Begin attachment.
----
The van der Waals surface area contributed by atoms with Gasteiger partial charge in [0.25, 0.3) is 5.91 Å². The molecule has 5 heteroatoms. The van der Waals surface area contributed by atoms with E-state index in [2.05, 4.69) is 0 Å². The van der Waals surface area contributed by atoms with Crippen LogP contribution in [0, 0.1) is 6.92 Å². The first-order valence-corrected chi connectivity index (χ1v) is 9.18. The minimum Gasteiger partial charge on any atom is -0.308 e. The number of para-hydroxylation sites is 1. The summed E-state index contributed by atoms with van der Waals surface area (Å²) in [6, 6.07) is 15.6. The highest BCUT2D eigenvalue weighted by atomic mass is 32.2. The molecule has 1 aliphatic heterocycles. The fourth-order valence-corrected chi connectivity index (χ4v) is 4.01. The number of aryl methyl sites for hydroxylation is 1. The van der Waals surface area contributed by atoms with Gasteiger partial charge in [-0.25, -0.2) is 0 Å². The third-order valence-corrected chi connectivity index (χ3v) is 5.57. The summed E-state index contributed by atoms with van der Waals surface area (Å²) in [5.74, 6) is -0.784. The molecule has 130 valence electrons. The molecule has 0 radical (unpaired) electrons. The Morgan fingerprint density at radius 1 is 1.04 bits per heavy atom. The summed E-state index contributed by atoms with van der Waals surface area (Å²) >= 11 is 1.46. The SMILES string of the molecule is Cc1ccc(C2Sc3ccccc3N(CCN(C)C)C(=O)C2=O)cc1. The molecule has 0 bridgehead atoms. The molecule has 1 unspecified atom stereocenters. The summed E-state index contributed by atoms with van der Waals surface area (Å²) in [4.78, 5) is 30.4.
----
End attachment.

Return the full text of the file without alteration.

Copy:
The van der Waals surface area contributed by atoms with Gasteiger partial charge in [0.25, 0.3) is 5.91 Å². The molecule has 5 heteroatoms. The van der Waals surface area contributed by atoms with E-state index in [2.05, 4.69) is 0 Å². The van der Waals surface area contributed by atoms with Crippen LogP contribution in [0, 0.1) is 6.92 Å². The first-order valence-corrected chi connectivity index (χ1v) is 9.18. The minimum Gasteiger partial charge on any atom is -0.308 e. The number of para-hydroxylation sites is 1. The summed E-state index contributed by atoms with van der Waals surface area (Å²) in [6, 6.07) is 15.6. The highest BCUT2D eigenvalue weighted by atomic mass is 32.2. The molecule has 1 aliphatic heterocycles. The fourth-order valence-corrected chi connectivity index (χ4v) is 4.01. The number of aryl methyl sites for hydroxylation is 1. The van der Waals surface area contributed by atoms with Gasteiger partial charge in [-0.25, -0.2) is 0 Å². The third-order valence-corrected chi connectivity index (χ3v) is 5.57. The summed E-state index contributed by atoms with van der Waals surface area (Å²) in [5.74, 6) is -0.784. The molecule has 130 valence electrons. The molecule has 0 radical (unpaired) electrons. The Morgan fingerprint density at radius 1 is 1.04 bits per heavy atom. The summed E-state index contributed by atoms with van der Waals surface area (Å²) >= 11 is 1.46. The SMILES string of the molecule is Cc1ccc(C2Sc3ccccc3N(CCN(C)C)C(=O)C2=O)cc1. The molecule has 0 bridgehead atoms. The molecule has 1 unspecified atom stereocenters. The summed E-state index contributed by atoms with van der Waals surface area (Å²) in [4.78, 5) is 30.4.